ASBESTOS

 

Asbestos is a mineral fiber found in rocks and it is a virtually indestructible fiber with excellent thermal/heat-retardant qualities. Because of its durability and thermal qualities, asbestos fibers were used as a binder and fire retardant in many construction products, including acoustical ceiling tiles; thermal insulation of boilers and pipes; steel fireproofing; asbestos cement boards, and pipes; cement asbestos siding and roofing; tile and sheet floor coverings; textiles such as curtains, aprons and gloves. 

Asbestos fibers are a health threat when inhaled.  The microscopic fibers can become lodged in the respiratory system and lead to asbestosis or scarring of the respiratory tissues. However, the fibers cause other diseases such lung cancer and mesotheliomas. Smokers, children and young adults are at greater risk.  The diseases have a long latency period (time elapsed for the disease to develop after exposure) of 5 to 10 years for heavy exposure, otherwise it can reach 20 to 40 years. Asbestosis causes disability and death by progressive lung disease.

 

 

Asbestos containing materials (ACM) are considered hazardous when they are friable.  Friable simply means that the material is fragile and can release asbestos fibers into the air. Because of the health risk associated with asbestos, its use in building materials was banned since 1978. Many older homes have asbestos insulation in walls and ceilings, wrapped around hot water pipes or in exterior shingles.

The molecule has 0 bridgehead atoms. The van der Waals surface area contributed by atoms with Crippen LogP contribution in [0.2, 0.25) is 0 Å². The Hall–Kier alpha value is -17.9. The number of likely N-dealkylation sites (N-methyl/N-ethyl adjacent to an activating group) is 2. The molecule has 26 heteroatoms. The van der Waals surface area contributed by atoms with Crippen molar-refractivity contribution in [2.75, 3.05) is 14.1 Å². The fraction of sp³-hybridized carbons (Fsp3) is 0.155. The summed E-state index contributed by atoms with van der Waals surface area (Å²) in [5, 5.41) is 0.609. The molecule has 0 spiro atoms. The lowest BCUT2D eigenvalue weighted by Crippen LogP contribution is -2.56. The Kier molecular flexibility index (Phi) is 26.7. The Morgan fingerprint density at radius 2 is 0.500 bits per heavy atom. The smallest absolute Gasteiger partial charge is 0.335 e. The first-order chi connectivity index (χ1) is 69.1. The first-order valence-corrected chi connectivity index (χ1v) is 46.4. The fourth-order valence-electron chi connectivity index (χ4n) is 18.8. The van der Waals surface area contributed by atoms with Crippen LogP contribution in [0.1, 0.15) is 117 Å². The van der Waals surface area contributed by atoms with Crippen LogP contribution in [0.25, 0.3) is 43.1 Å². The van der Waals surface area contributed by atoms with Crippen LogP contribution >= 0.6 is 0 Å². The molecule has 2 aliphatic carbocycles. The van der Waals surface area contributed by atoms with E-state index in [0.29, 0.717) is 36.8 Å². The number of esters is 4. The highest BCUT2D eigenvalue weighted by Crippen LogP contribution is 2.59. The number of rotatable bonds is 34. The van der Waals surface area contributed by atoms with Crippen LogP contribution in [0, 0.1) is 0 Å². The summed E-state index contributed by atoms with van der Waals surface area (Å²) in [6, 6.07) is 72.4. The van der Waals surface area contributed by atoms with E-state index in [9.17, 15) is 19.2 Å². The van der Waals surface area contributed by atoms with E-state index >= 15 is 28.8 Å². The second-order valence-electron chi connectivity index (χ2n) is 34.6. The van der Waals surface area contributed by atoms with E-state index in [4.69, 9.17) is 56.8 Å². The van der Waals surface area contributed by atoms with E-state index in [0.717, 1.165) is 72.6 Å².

If you suspect there may be asbestos in your home, you should have a professional inspection. Generally, asbestos is considered a health hazard when the material is friable, that is, when it crumbles, releasing tiny fibers into the air.

 

Removal of asbestos can be an expensive process and must be conducted by trained and certified professionals. But the presence of asbestos may not be a health hazard by itself, and in some cases, an asbestos hazard can be isolated without removal. Asbestos should be removed and disposed of by a qualified contractor.  Most states maintain lists of qualified contractors. 

 

Contact the EPA or the state department of environmental protection for an updated list of qualified testing and or mitigation contractors. It is not recommended that homeowners remove the asbestos themselves due to the associated health risk. Subsequent to any remediation, an air test should be performed to ensure that no fibers remain.

 

 

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